A Conversation with John Boyce

Posted by on Aug 20, 2015 | 2 Comments

A Conversation with John Boyce

One of my first teachers, John Boyce, a founding member of the Bonsai Society of San Francisco in 1960, approaches bonsai from a seemingly unique direction. Incorporating elements of minimalism, Japanese Literati aesthetics and one other strong influence… John has always had a strong preference for bunjin trees – and he likes his bunjin on the sparse end of the spectrum. His trees have a delicate feeling but are simultaneously rugged and aged. John has been making bonsai since he was 28 years old and he’s now in his 80’s. Continue reading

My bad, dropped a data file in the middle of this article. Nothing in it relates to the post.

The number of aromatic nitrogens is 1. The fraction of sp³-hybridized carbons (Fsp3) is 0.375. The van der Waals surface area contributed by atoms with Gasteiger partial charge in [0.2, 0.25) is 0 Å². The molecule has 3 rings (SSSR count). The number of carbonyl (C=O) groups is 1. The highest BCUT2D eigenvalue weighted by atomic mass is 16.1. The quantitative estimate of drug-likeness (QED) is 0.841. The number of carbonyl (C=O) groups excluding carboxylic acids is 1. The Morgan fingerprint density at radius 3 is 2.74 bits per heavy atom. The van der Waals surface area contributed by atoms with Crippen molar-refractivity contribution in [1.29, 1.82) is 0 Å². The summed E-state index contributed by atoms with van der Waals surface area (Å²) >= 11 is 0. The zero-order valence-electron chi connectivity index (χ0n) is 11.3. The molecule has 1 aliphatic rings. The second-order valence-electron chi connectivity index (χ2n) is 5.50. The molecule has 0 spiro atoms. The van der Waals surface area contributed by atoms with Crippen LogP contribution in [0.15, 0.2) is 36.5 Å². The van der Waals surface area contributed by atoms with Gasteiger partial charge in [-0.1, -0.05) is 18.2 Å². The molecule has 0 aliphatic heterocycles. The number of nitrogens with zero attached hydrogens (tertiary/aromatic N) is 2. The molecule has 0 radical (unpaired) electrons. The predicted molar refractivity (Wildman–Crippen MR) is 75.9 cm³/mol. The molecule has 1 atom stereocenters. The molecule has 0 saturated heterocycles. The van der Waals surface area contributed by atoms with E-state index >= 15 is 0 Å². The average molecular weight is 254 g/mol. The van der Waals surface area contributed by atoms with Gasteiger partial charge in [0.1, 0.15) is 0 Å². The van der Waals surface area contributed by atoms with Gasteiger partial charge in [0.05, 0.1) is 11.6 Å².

Tiny Trees, Deep Roots: The History of Bonsai in the Bay Area

bonsai club san franciscoBay Area interest in the ancient art of Japanese bonsai may have dwindled significantly since its first growth spurt post-WWII. But these days, the practice is being revived by a younger generation, and even, to our surprise, by San Francisco techies. Here, SF Bonsai Society president Eric Schrader tends to his bonsai during a group meeting in his Bernal Heights garage. (Photography by Joseph Jaafari)

To walk through the Japanese-styled wooden doors on the Northern inlet of Oakland’s Lake Merritt is to enter another world. The landscape is checkered with trees that are bent and wired to mimic what one might see in nature—that is, if everything in nature were just a few feet tall. This, the volunteer-run Bonsai Garden Lake Merritt (BGLM), is among the Bay Area’s few remaining places to celebrate the treasured ancient art form of Japanese bonsai. For the entire article, click here.